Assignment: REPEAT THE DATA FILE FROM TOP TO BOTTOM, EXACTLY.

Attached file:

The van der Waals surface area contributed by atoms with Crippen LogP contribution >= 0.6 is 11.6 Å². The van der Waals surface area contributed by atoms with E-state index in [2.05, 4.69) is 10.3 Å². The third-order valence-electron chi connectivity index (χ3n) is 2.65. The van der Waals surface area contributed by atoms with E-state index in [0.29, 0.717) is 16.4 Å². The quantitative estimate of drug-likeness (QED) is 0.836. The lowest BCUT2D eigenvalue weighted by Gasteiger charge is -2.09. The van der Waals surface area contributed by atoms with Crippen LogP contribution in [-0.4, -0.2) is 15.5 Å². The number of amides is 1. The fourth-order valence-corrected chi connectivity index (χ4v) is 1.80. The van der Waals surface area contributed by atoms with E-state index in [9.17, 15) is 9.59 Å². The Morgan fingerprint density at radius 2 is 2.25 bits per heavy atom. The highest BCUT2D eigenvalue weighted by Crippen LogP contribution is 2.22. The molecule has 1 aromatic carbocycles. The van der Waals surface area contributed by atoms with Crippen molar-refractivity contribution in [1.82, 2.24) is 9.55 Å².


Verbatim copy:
The van der Waals surface area contributed by atoms with Crippen LogP contribution >= 0.6 is 11.6 Å². The van der Waals surface area contributed by atoms with E-state index in [2.05, 4.69) is 10.3 Å². The third-order valence-electron chi connectivity index (χ3n) is 2.65. The van der Waals surface area contributed by atoms with E-state index in [0.29, 0.717) is 16.4 Å². The quantitative estimate of drug-likeness (QED) is 0.836. The lowest BCUT2D eigenvalue weighted by Gasteiger charge is -2.09. The van der Waals surface area contributed by atoms with Crippen LogP contribution in [-0.4, -0.2) is 15.5 Å². The number of amides is 1. The fourth-order valence-corrected chi connectivity index (χ4v) is 1.80. The van der Waals surface area contributed by atoms with E-state index in [9.17, 15) is 9.59 Å². The Morgan fingerprint density at radius 2 is 2.25 bits per heavy atom. The highest BCUT2D eigenvalue weighted by Crippen LogP contribution is 2.22. The molecule has 1 aromatic carbocycles. The van der Waals surface area contributed by atoms with Crippen molar-refractivity contribution in [1.82, 2.24) is 9.55 Å².